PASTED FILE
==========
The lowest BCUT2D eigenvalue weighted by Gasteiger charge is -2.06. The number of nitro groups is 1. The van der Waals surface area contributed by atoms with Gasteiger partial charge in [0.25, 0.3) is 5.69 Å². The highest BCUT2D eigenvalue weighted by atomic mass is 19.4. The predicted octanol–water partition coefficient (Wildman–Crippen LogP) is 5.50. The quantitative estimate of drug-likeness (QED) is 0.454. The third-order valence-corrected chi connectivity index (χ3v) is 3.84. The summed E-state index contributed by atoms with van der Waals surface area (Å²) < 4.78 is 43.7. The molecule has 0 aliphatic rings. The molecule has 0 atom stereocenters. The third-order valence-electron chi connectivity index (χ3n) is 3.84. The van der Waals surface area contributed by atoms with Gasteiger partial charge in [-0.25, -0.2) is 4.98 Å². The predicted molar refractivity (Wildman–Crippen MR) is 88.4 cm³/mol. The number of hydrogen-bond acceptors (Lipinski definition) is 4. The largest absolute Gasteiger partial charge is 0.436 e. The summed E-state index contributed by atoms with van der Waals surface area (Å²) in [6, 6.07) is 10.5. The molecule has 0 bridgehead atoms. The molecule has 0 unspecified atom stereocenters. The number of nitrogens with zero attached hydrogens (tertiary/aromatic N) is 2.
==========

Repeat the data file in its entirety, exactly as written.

The lowest BCUT2D eigenvalue weighted by Gasteiger charge is -2.06. The number of nitro groups is 1. The van der Waals surface area contributed by atoms with Gasteiger partial charge in [0.25, 0.3) is 5.69 Å². The highest BCUT2D eigenvalue weighted by atomic mass is 19.4. The predicted octanol–water partition coefficient (Wildman–Crippen LogP) is 5.50. The quantitative estimate of drug-likeness (QED) is 0.454. The third-order valence-corrected chi connectivity index (χ3v) is 3.84. The summed E-state index contributed by atoms with van der Waals surface area (Å²) < 4.78 is 43.7. The molecule has 0 aliphatic rings. The molecule has 0 atom stereocenters. The third-order valence-electron chi connectivity index (χ3n) is 3.84. The van der Waals surface area contributed by atoms with Gasteiger partial charge in [-0.25, -0.2) is 4.98 Å². The predicted molar refractivity (Wildman–Crippen MR) is 88.4 cm³/mol. The number of hydrogen-bond acceptors (Lipinski definition) is 4. The largest absolute Gasteiger partial charge is 0.436 e. The summed E-state index contributed by atoms with van der Waals surface area (Å²) in [6, 6.07) is 10.5. The molecule has 0 bridgehead atoms. The molecule has 0 unspecified atom stereocenters. The number of nitrogens with zero attached hydrogens (tertiary/aromatic N) is 2.